Thursday, September 6, 2007

I approach the “free software”, freeware, “open-source”, conversation from the perspective of a person who wants to determine how each of these practices can help us follow the commands, “Give to all who ask of you, and do not ask for anything in return from one who takes from you”1, and “Give alms, provide yourself with treasure in the heavens”2. Both of which were given by my spiritual master, Jesus Christ. I am new to the concepts of “free software”, freeware, “open-source”, conversation, and I want to learn as much as I can about these practices. Because of My inexperience I may have some misconceptions in this area, but my current impression is that developing free software is, under most circumstances, a more effective way of following the commands of Jesus Christ I have cited, than developing freeware is. I want to know if this is true, and I also want to know if developing “free software” is always a more effective way of “giving to all who ask of us”, and of “giving to the poor”, than developing freeware is. I pose this as an open question to anyone who is concerned with healing the wounds that are tearing our world apart: a goal that will be accomplished if enough of us follow the teachings of Jesus, and to anyone who is concerned with living as Our Creator wants us to live. I hope to hear from every person who has an opinion on this matter, (or from as many people as possible). Based on my current level of understanding, I understand that the most significant difference between “free software” and freeware is that in the case of freeware the creator of this software maintains control of the source code with which this software has been created. Under what circumstances, if any, might doing this allow that software’s creator to give more to the poor? Might it allow that software’s creator to make future improvements to that software that would allow it to help the poor more, that that software’s creator would not be able to make if he or she did not maintain control of the source-code with which that software had been created. And if such circumstances might exist, what would lead to those circumstances existing, how often might they exist, and what would indicate to a person developing software if those circumstances were more or less likely to exist with regard to any individual piece of software he or she is considering developing. I know that answering these questions will require a thorough analysis of these issues, but I also know that doing this will be well worth the effort it takes, because answering these questions will allow us to determine how we can best use each of these practices to follow the moral laws of our universe told to us by Jesus of Nazareth. I especially want the help of anyone who has or might in the future be involved in the creation of these types of software. For this reason I will try to present this question and this letter to as many people as possible, and I will try to do this primarily by posting it on a blog I have recently created. Because this blog is new, it has had no visitors, and may for that reason be hard to find, and may not show up on many search engines. I hope that this soon changes, though, so if you are reading this, I ask you to try to answer the questions I have asked, and to try to do whatever you can do to increase the number of other people who see this letter. Whatever the relative merits of “free software” vs. freeware as means of giving to the poor, for either practice to work well will require a massive expansion of public libraries that provide non-obsolete public computers. Public libraries can help us all in so many ways that they should be more common and open longer hours than convenience stores. When this happens both freeware and free software will be effective means of giving to the poor. I would like to hear comments about how we can bring this about. I believe that some sort of a system through which a certain percentage of all software related profits be voluntarily donated to a public library fund would help make this a reality.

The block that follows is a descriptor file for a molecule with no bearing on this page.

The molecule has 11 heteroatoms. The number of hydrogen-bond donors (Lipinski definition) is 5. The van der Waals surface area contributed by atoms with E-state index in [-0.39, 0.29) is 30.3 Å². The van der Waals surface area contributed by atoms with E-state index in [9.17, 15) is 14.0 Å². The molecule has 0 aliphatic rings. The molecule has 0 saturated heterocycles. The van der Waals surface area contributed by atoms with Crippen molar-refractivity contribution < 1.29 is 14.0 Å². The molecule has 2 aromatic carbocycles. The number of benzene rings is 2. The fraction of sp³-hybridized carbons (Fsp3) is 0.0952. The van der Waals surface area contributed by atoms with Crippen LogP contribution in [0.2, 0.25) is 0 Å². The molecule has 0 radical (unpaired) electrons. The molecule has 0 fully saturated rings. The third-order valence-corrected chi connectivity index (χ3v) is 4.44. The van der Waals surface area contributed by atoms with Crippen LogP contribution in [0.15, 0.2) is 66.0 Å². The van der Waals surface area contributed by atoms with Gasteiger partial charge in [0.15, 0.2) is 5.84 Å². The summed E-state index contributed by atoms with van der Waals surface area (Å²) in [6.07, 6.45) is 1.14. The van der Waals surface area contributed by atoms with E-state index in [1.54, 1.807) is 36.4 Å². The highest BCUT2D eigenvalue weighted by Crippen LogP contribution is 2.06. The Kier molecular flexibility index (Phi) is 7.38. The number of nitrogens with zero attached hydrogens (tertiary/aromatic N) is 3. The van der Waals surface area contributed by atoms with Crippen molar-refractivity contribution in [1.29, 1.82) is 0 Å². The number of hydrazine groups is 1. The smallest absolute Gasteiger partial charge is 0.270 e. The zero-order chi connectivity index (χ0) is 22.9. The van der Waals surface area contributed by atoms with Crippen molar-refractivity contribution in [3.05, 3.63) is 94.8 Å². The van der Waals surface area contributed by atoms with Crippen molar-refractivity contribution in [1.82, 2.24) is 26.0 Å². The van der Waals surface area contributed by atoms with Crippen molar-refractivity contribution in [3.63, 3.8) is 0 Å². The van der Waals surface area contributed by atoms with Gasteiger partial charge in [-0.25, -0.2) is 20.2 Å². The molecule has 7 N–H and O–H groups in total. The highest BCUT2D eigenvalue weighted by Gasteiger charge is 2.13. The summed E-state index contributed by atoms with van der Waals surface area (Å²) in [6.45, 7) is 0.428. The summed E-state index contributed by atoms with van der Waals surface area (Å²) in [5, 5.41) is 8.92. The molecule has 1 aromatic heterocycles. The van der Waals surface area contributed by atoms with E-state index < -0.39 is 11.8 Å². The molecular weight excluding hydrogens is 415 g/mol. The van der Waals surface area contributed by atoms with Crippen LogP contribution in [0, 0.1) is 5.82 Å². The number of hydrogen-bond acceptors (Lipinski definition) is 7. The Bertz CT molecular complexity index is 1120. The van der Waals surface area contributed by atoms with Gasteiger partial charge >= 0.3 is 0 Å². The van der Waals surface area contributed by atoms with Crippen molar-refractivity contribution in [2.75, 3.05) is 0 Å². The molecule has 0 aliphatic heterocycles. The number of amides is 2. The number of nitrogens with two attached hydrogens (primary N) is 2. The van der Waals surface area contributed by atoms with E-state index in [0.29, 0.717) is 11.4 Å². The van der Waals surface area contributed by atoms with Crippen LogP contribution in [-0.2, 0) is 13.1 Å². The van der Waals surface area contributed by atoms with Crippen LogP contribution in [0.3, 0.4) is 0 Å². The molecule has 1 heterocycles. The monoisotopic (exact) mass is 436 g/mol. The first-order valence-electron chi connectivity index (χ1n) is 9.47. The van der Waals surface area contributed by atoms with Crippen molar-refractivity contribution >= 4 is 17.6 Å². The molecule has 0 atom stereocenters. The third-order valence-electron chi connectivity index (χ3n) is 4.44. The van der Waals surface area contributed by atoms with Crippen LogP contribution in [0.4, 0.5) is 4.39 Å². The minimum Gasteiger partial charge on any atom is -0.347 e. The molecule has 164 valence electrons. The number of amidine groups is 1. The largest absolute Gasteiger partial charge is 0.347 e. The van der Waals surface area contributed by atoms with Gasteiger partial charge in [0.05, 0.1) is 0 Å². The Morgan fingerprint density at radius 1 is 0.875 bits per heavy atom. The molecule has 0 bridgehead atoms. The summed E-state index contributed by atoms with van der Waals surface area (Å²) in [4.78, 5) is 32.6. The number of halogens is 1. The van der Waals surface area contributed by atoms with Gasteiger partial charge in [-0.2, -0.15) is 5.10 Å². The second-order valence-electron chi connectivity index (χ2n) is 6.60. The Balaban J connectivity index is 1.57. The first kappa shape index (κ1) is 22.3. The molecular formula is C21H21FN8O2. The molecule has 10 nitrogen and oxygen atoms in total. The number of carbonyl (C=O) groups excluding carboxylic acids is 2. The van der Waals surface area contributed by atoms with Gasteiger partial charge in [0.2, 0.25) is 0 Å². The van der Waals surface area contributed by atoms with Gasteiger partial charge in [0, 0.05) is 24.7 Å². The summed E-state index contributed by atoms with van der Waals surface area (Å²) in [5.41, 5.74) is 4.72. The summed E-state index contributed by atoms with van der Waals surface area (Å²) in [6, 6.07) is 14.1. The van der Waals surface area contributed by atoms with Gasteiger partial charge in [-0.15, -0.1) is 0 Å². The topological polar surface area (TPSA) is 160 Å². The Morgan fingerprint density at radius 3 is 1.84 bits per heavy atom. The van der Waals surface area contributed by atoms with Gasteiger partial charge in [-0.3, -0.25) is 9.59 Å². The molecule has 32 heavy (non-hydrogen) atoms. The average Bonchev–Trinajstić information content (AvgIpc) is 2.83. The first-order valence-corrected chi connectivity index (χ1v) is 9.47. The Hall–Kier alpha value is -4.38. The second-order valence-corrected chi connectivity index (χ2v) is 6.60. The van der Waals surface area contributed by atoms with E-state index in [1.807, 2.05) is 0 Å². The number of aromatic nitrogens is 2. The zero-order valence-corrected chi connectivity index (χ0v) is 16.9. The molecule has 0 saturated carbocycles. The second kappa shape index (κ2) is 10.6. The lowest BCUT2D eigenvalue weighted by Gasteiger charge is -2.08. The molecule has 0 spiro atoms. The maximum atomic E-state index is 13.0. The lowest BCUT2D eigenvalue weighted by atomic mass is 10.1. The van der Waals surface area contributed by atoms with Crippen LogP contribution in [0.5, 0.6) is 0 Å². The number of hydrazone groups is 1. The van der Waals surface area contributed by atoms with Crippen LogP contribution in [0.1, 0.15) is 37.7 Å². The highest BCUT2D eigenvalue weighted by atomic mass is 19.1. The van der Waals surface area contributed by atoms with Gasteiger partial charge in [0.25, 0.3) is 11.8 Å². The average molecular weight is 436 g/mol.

I have not learned many things about these matters, that may seem simple and trivial to most of you who read this. Still, to me they will be new, discoveries and will often be of momentous import. While parts of the questions I ask may seem to be remedial questions to most of you, the questions I ask are also central to the happiness and the well being of the most advanced and knowledgeable of us, because recognizing that any practice, skill, or concept that we consider using, must be considered in terms of whether or not it will help us live by the principles that will allow us to heal our world; (The principles taught by Jesus Christ), is the key to all human happiness. So while I write this letter in part for selfish reasons, I also believe the questions I ask will provide a service to all people who read it.

George Pelly-Bosela

1. (Lk 6:30 (27-36), see also Mt 5:42- 48)

2. (Lk 12:33, see also Lk 18:18-25, & Mt 19:16-24)

For more on why we should want to follow the commands of Jesus, and on how we can follow those commands go to , or to

I can be reached at . I may also be able to be reached at (440) 647-5182. If you get an answering machine please leave a message on it, because I may be unable to answer calls at this number but may be able to get these messages and return your call. I may also have to go for weeks at a time without getting to a computer to check my email, but I will probably be able to check my email every day or every few days. One way or another I will probably receive all emails sent to this address within a few weeks.

1 (Lk 6:30 (27-36), see also Mt 5:42- 48)

2 (Lk 12:33, see also Lk 18:18-25, & Mt 19:16-24)